Air Filter Testing

The Essential Work of Hospital Air Filters: A Discussion with Camfil Air Filter Tech Team

By February 3, 2015 No Comments
6 minutes to read

Hospital-Acquired Infections Are a Top Concern for Medical Facilities and Their Patients, but Cutting-Edge Clean Air Solutions Can Mitigate the Risks

Given the harmful effects that air pollution — both indoors and outdoors — can have on health, it is not surprising that air quality is a universal concern. But in a hospital setting — where airborne contaminants can pose particular risks — the worries are acute. To keep visitors, staff, and patients with weakened immune systems safe, hospitals need to ensure optimal indoor air quality. They can achieve this via high efficiency air filters.

In a new Google Hangout from Camfil, the world’s leading provider of clean air solutions, air filtration expert Charlie Seyffer discusses the most common contaminants found in hospitals — and how the proper use of air filters can dramatically reduce their threat.

Available now for viewing online at , the discussion focuses on two worrisome contaminants in particular: droplet nuclei and bacteria.

“Airborne droplet nuclei — which is basically what comes out of your mouth when you sneeze, talk, or cough — are so small and light that they may remain suspended in the air for several hours,” says Seyffer. “Bacteria are generally much larger, but also problematic, particularly when people may already be susceptible to infection — such as an ill person in a hospital.

While there has always been an urgency to remove these contaminants from the airstream, these days hospitals are under even more pressure to do so. “Over the last 3 to 5 years, the government has been very concerned about hospital-acquired infection,” says Seyffer. “They can be penalized based on performance, and hospitals that don’t perform well can see financial penalties and the loss of their ability to treat Medicare patients.”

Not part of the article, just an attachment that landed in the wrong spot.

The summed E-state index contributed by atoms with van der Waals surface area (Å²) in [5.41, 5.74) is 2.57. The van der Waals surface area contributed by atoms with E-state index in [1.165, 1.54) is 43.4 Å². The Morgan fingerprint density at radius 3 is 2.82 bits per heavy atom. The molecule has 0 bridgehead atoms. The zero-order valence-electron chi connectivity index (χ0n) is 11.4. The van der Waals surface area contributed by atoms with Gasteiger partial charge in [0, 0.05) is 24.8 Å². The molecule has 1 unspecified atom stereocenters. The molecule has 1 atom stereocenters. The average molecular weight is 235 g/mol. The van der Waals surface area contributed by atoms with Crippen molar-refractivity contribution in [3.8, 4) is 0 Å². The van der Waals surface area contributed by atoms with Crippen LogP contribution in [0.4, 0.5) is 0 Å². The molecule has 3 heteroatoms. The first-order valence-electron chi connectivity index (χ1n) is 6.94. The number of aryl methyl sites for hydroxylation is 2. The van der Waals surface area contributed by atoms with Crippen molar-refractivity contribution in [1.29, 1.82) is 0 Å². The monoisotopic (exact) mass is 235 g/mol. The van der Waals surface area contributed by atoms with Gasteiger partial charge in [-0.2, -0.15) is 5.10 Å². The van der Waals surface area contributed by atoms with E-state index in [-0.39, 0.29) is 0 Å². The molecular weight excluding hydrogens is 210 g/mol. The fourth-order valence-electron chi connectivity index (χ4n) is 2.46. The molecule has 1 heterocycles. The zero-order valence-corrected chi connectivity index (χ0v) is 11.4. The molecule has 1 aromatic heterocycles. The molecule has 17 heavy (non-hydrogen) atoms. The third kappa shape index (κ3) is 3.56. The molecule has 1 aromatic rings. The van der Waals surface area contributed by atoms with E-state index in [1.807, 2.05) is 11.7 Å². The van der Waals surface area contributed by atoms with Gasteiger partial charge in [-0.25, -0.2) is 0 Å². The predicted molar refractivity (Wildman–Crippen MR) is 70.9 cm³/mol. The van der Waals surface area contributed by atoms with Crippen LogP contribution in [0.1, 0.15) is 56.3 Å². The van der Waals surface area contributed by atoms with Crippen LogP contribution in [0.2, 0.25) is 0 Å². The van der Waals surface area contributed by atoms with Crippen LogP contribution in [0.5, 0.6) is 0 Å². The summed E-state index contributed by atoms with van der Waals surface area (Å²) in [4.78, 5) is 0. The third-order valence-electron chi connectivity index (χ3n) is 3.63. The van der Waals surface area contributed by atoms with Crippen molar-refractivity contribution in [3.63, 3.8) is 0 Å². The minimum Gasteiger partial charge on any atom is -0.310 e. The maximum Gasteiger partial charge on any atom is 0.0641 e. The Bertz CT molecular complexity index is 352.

Seyffer also discusses the increased transparency regarding hospital-acquired infections. Individuals can now access government statistics on the Web that show just how their local hospitals are faring.

So how can hospitals do a better job of reducing contaminants in indoor air? This is a key question Seyffer addresses in the video, discussing the need to select the proper air filters for different areas within the hospital. The idea is to choose the air filter that is most efficient, and effective, for each zone. In a burn unit, for example, patients are especially susceptible to infection, so for that location an extremely effective HEPA air filter is typically the best choice.

Other areas in which air filtration should be stepped up include childcare areas (since young children do not have fully developed immune systems) and any wards where infectious patients are treated (as one example, highly infectious tuberculosis has made a troubling recurrence over the past twenty years).

High efficiency air solutions have been a top priority for Camfil, which leverages a half dozen global research centers to create air filters that maintain peak efficiency longer than traditionally designed filters — while using less energy and requiring less frequent change-outs. For hospitals, the result is a win-win: improving performance while lowering cost. That keeps the patients — and the bottom line — well.

For more information about Camfil and HVAC replacement filters for medical facilities (as well as anywhere else where optimal indoor air quality is imperative), visit Camfil online at

The world leader in air filtration systems, Camfil provides clean air solutions for hospitals, hotels, office buildings, educational institutions, and pharmaceutical and biotech companies. We provide the tools to achieve sustainability, maintain high air quality, and reduce airborne infections — all while lowering total cost of ownership. Camfil customers go green without ever sacrificing performance. For more information, visit us online at, or call us toll-free at 888.599.6620.